Association Seeks Local Rosie the Riveters’ Stories

Kathryn Shudak was interviewed in 2014 in the 55th Civil Engineer’s conference room, which is located in the same Glenn L. Martin Bomber building where she worked during World War II as one of many Rosie the Riveters. A Council Bluffs native, Shudak spent the three years following the Pearl Harbor attacks riveting B-29 Bombers at the Martin Bomber Plant at Offutt Air Force Base. (U.S. Air Force photo by Josh Plueger)
Scott Stewart
The Daily Record

The American Rosie the Riveter Association is seeking to identify women who worked on the home front during World War II.

The organization wants to record their stories, especially those narratives of historic value that have never been told, and place the accounts in a national archive.

“Thousands of women worked to support the war effort as riveters, welders, electricians, inspectors in plants, sewing clothing and parachutes for the military, ordnance workers, rolling bandages, clerical, farming, and many other jobs such as volunteer workers collecting scrap metals and other critical materials,” according to a news release from the group.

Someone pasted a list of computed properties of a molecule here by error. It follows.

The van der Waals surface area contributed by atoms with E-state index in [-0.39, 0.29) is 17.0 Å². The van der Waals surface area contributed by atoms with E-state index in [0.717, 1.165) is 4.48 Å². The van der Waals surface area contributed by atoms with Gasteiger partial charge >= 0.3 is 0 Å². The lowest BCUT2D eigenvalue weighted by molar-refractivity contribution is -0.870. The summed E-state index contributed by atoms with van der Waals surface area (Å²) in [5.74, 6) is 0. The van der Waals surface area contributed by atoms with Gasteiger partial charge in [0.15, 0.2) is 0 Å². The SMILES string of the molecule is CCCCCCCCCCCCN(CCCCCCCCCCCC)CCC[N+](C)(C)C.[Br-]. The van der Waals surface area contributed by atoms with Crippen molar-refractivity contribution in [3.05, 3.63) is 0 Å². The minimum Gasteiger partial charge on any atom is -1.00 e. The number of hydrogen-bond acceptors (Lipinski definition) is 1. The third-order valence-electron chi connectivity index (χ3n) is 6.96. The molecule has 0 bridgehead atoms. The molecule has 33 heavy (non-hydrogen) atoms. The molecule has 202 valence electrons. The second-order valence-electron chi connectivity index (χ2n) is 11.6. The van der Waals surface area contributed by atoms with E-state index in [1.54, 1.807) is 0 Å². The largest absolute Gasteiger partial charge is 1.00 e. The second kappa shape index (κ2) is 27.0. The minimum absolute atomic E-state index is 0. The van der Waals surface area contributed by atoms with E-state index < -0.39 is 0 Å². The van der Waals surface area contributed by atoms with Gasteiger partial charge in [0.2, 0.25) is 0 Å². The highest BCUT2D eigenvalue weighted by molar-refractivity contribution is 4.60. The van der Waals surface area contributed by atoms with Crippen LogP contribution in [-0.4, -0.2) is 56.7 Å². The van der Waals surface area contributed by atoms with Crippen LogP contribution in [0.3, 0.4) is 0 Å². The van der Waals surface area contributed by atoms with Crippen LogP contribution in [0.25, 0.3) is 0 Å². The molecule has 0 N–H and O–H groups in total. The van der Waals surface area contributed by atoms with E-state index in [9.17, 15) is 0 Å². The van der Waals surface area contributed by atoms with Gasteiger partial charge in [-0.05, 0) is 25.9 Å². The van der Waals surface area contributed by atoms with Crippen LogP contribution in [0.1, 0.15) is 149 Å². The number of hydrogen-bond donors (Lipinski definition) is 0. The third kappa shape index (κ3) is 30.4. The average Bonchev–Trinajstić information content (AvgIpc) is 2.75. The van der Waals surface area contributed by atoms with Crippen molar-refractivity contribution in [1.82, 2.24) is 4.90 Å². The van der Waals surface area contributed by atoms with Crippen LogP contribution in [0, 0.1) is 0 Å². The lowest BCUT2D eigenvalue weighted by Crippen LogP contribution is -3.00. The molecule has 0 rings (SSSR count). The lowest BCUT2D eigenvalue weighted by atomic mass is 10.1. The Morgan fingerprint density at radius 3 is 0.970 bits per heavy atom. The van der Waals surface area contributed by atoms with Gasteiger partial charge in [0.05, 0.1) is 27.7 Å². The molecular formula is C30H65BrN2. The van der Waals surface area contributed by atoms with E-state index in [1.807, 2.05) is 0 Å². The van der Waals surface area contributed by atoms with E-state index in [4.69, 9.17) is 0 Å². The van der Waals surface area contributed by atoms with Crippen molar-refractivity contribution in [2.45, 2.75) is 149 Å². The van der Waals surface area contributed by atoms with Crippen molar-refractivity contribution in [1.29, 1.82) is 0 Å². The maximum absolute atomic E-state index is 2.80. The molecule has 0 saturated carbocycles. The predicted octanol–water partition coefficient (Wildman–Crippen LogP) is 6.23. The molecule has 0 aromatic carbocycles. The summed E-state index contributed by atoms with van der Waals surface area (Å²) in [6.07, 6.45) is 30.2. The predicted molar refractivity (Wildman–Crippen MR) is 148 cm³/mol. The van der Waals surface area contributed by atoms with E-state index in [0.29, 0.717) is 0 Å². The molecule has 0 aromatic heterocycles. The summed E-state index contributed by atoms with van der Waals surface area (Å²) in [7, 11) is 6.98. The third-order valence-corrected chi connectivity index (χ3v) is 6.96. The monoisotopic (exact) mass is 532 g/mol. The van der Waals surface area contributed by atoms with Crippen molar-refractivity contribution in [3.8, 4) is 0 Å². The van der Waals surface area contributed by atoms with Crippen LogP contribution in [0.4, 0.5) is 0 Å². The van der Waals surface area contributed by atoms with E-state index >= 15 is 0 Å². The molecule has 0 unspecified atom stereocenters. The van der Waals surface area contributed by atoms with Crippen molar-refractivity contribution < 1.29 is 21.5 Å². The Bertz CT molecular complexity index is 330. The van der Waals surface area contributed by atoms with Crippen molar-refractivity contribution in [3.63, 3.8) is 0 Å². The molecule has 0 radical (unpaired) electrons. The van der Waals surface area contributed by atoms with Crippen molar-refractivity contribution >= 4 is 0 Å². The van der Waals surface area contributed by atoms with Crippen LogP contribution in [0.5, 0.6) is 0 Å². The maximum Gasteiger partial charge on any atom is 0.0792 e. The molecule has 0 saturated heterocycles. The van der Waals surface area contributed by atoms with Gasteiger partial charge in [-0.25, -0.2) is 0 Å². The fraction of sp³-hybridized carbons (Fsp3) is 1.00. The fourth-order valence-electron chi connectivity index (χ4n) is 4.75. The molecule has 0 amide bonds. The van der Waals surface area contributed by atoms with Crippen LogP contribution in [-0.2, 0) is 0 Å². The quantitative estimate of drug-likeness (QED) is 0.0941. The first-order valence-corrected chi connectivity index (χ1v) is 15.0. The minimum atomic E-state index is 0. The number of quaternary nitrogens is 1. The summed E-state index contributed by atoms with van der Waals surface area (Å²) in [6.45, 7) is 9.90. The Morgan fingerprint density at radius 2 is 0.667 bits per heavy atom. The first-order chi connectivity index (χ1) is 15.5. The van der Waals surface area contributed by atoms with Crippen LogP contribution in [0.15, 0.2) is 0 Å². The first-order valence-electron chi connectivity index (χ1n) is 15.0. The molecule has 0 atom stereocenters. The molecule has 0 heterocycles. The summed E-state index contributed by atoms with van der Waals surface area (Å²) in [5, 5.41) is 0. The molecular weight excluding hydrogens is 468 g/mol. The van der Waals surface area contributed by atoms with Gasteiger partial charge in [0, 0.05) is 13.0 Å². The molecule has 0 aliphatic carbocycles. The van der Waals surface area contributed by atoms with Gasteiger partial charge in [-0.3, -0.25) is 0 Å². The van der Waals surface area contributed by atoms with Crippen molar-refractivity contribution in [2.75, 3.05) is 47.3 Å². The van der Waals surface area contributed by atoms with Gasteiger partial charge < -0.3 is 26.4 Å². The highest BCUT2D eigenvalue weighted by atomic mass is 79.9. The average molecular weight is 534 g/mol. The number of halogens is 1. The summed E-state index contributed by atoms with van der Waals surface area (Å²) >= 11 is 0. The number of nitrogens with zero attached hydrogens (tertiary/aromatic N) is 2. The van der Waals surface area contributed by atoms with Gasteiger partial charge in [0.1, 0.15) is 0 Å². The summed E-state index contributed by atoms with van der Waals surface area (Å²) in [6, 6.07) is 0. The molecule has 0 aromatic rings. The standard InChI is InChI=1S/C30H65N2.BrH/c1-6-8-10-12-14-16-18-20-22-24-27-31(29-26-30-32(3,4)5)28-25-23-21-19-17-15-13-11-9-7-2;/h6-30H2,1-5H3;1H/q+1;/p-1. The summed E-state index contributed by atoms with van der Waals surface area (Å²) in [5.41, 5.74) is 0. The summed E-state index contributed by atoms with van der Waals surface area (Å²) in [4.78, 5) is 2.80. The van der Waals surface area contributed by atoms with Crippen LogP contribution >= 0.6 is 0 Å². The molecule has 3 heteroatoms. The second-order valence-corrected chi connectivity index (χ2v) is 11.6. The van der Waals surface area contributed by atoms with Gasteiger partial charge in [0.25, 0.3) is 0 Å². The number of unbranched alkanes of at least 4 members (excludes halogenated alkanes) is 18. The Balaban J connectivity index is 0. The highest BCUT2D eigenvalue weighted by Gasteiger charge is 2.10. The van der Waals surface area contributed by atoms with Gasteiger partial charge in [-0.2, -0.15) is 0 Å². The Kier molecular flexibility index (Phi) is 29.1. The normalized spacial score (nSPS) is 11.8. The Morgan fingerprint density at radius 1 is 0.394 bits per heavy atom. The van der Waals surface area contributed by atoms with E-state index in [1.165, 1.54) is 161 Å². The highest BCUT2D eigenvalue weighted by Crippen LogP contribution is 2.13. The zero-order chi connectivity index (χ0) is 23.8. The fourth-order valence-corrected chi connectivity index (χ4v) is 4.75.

The Omaha area in particular has a history of Rosie the Riveters stepping up to assist the war effort, with more than 400 women at one point working at the Glenn L. Martin-Nebraska Bomber Plant at what’s now Offutt Air Force Base in Bellevue.

Of those them was Kathryn Shudak of Council Bluffs, according to a 2014 news release from Offutt’s 55th Wing. Shudak said she was inspired to help any way she could, and she was hired for 60 cents an hour for a 12 to 8 a.m. shift at the Martin Bomber Plant.

“We were coming out of the depression, there is still high unemployment and there weren’t many jobs and 60 cents an hour was almost unheard of,” Shudak said. “My father was an engineer for the railroad and he was only making 25 cents per hour.

“When I went to work there, I was absolutely scared to death. We were all very conscientious about our job. Anything we did was inspected to make sure it was OK.”

The plant built a total of 1,585 B-26 “Marauders” and 531 B-29 “Superfortresses” before the end of World War II. It ran three shifts, 22.5 hours a day, six days a week, and the Rosies and other workers recorded 33 consecutive months of meeting or exceeding production goals.

“The American women did a tremendous effort for the war,” Shudak said. “Everybody just wanted to do their part.”

Women, along with descendants of women, who worked during World War II can call 1-888-557-6743, email or visit for information on sharing their stories.

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